BFI Southbank will be hosting a four-month celebration of A Century of Chinese Cinema from June-October of 2014. The massive event will be comprised of five sections of Chinese filmmaking and the BFI’s Noah Cowan sets up this impressive introduction which is summarized below.
The Golden Age will be highlighted in June at Southbank. Cowan writes, “The 1930s in Shanghai were a golden age in many spheres of Chinese culture, cinema chief among them. Widely considered by the rest of the country as a den of iniquity, catering to foreign invaders walled off in concessions throughout the city, Shanghai presented an ‘anything goes’ attitude that proved enormously fruitful for the upstart new medium.
Despite heavy censorship by the Guomindang (Nationalist) government, Shanghai filmmaking during this period – aided considerably by the Chinese Communist Party cadres who infiltrated the growing studio system – was able to shatter age-old taboos and champion utopian ideals. Early masterpieces such as The Highway (1934) and Street Angel (1937) not only look towards a more just and equal society, but question how the art of cinema itself might be reconceived along progressive lines by experimenting with innovative visual techniques and unusual narrative structures.
A New China will also be highlighted in June: “…it is intriguing to trace the continuities between the cinemas of the pre- and post-Revolution periods. Despite the state-sanctioned dictates of socialist realism, many of the most critically and commercially successful Mainland films up to the Cultural Revolution continued to derive from the acknowledged classics of Chinese progressive culture associated with the prewar May 4th Movement.
Meanwhile, brief periods of cultural experimentation such as the Hundred Flowers Campaign emboldened filmmakers to once again engage in social commentary and take both political and aesthetic risks, leading to such recently rediscovered masterworks as Lu Ban’s extraordinary An Unfinished Comedy (1957). This intriguing period would come to an end with the onset of the Cultural Revolution, the last and most brutal crackdown on intellectuals, which halted narrative film production for more than a decade.”
Genre Cinema will be shown in July: “First emerging near the end of the 1920s, the wildly popular martial-arts films (known as wuxia pian, literally ‘chivalrous combat films’) quickly became a target of official sanction. The Guomindang (Nationalist) government, taking umbrage at the films’ outré special effects and bevy of louche women, banned them for promoting “superstition and moral decadence”…
The 80s and 90s saw several major evolutions in the genre as the craze for the ‘classic’ martial-arts film began to wane. Jackie Chan found global superstardom as the clown prince of kung fu, blending the often solemn martial-arts template with slapstick and sensational stunts; prolific Hong Kong New Wave leader Tsui Hark would take the wuxia film into a lavish new era with a series of ambitious epics; while the enormously influential, Hark-produced A Chinese Ghost Story (1987) brought fantasy and the supernatural into the martial-arts mix. Finally, at the turn of the century, martial-arts cinema returned to the Mainland that once spurned it: following Ang Lee’s global success with Crouching Tiger, Hidden Dragon (2000), a series of baroque, Mainland-produced wuxia epics such as Zhang Yimou’s Hero (2002) and Feng Xiaogang’s The Banquet (2006) garnered significant domestic and international success.”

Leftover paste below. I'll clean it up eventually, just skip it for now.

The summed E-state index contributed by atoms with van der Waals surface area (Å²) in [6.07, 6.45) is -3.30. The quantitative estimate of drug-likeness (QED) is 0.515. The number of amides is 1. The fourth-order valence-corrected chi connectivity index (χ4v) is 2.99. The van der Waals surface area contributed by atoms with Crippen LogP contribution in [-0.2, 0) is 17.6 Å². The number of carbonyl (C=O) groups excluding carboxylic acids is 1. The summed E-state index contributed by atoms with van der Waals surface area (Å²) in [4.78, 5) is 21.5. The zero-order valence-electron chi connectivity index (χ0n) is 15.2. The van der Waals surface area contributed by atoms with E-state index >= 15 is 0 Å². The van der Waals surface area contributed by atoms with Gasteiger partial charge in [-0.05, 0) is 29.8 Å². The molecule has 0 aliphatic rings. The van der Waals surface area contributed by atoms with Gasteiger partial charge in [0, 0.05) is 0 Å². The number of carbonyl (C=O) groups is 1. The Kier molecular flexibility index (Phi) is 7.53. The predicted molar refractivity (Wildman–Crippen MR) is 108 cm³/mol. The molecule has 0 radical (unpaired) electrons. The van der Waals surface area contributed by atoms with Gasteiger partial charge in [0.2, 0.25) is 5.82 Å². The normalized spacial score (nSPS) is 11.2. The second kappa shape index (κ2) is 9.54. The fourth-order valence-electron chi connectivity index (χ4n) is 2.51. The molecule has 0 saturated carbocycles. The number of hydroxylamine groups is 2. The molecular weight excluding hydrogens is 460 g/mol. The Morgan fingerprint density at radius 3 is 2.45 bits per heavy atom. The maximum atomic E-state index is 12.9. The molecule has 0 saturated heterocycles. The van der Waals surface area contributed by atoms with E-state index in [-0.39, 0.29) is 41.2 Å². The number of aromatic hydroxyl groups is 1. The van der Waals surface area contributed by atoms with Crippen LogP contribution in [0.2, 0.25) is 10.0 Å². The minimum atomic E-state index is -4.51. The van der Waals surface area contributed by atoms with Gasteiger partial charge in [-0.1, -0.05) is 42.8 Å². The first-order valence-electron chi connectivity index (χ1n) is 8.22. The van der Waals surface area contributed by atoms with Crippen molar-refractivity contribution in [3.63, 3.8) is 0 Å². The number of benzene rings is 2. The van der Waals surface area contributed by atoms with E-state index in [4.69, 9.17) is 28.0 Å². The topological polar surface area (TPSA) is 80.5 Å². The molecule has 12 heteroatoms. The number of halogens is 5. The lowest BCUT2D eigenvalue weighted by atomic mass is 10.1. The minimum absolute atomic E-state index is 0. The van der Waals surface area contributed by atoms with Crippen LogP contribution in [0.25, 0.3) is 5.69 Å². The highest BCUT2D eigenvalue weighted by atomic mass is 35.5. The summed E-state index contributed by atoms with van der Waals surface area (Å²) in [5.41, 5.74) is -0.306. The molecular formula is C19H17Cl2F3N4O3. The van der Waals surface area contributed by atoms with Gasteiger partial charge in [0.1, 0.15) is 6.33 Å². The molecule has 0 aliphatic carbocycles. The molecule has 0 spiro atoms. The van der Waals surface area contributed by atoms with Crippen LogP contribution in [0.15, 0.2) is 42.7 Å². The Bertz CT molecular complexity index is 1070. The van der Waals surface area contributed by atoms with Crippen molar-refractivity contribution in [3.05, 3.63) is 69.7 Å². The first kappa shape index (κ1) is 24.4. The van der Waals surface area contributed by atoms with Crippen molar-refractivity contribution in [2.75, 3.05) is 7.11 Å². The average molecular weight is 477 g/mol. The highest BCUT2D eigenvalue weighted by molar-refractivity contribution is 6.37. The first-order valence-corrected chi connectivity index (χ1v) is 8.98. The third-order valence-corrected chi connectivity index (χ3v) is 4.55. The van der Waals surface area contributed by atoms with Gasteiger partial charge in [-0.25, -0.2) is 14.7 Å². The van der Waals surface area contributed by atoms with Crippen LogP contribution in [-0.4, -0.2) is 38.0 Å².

New Waves in August: “As with all the other arts, cinema was profoundly affected by the ravages of the Cultural Revolution: film production was stopped altogether for a time, and only gradually restarted with an exclusive output of ideologically orthodox model operas.
As the Mainland finally emerged from the shadow of this cataclysmic event a decade later, the filmmakers who became known as the Fourth Generation – a pre-Cultural Revolution cohort, many of whom had themselves been denounced, ‘re-educated’ and forced to endure the ridicule of young militants for their commitment to culture life – sought for ways to express the ordeal that had been visited upon the country. The result was the so-called ‘scar films’, simple, affecting dramas that employ intimate and small-scale narratives focusing on individual tragedies as microcosmic representations of massive societal trauma – a style of storytelling that would prove remarkably influential even beyond the context of the Cultural Revolution.”
New Directions in September-October: “Mainland filmmakers who comprised the so-called Sixth Generation – Wang Xiaoshuai and Jia Zhangke chief among them…display some marked group characteristics: an increased cosmopolitanism, a preoccupation with urban life that has much in common with the Hong Kong New Wave, a predilection for exquisite compositions and gentle pacing that owes much to Taiwan’s Hou Hsiao-hsien, and a taste for small-scale, delicately wrought narratives of ordinary people buffeted by vast social change that rhymes with the Fourth Generation ‘scar’ films and rejects the largesse (some would say excess) of the flamboyant Fifth Generation epics.”
Read the full article here.